Are Standard Legal Disclaimers at the Bottom of E-Mails Legally Binding?

The automatic legal disclaimers sent out at the bottom of so many e-mails are almost never enforceable. This is true both in the United States and in the European Union, where several judges have ruled that the sender of an e-mail cannot force a contractual relationship on the receiver just by putting in a disclaimer, which is what would have to happen for the disclaimer to be binding. According to The Economist, the reason that many companies insist on including disclaimers is simply because most of their peers do.

More oddities about American law:

  • An outdated North Carolina law imposes a $3 US Dollar (USD) fine on any white goods sold, and in Wisconsin, it is still illegal to serve butter substitutes in prison.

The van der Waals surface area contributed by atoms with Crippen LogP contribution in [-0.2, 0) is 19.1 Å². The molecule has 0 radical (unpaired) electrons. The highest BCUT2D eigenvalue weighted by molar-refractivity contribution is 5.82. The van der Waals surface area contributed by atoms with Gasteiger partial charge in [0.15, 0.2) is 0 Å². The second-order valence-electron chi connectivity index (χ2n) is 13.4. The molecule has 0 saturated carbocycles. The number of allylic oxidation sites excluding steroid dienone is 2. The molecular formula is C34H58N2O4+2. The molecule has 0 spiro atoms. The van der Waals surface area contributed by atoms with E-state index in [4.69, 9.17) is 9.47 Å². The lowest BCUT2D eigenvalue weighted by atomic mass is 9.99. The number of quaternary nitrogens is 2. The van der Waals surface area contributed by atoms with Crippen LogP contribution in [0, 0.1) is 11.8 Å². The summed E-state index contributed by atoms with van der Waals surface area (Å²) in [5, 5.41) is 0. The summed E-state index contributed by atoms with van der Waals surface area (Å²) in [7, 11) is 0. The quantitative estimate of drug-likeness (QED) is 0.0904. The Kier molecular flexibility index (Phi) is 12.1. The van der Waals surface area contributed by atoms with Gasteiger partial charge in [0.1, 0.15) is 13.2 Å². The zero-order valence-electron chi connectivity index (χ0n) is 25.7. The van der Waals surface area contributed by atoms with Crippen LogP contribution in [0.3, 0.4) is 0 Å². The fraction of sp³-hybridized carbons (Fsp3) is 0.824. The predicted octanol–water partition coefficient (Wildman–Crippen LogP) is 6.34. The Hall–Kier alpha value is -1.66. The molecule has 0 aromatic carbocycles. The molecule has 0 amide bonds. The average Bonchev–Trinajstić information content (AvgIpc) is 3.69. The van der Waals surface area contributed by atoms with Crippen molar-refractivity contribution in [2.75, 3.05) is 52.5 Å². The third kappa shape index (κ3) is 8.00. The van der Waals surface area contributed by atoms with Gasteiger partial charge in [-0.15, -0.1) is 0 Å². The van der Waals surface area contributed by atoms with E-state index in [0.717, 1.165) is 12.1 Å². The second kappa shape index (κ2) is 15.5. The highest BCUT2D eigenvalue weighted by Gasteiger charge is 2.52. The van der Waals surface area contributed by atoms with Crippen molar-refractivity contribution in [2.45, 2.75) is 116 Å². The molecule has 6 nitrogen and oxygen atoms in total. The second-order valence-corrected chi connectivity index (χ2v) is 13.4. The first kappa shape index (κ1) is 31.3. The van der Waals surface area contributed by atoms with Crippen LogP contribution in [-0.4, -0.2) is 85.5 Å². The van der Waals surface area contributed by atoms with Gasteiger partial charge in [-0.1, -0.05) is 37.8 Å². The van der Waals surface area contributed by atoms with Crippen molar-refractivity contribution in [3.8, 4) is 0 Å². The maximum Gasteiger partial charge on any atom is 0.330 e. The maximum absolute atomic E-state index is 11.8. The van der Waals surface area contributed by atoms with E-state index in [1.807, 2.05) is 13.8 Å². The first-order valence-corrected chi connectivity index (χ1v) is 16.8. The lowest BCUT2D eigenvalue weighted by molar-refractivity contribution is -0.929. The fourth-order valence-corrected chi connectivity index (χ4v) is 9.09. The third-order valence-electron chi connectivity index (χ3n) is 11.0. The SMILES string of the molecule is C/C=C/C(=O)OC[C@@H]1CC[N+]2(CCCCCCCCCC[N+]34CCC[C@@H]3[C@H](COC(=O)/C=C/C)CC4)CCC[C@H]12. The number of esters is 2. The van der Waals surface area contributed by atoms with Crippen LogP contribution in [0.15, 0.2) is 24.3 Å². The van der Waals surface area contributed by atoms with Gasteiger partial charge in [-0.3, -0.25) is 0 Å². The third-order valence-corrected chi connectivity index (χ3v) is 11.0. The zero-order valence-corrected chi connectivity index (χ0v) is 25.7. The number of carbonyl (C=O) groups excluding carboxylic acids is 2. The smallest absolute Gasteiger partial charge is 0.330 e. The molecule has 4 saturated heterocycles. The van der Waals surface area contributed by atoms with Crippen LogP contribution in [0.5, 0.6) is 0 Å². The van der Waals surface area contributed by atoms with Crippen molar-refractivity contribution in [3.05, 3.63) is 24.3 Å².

• Though the legal disclaimers at the bottom of e-mails aren't legally binding, most of the time, electronic signatures are. This isn't a new trend — telegraphed signatures were accepted as legally binding as far back as the mid-1800s.

  • Odd laws aren't limited to the U.S. For instance, a 1307 statute from Britain declared that the head of any dead whale that washed up on British coasts was the property of the King, and the tail belonged to the Queen.
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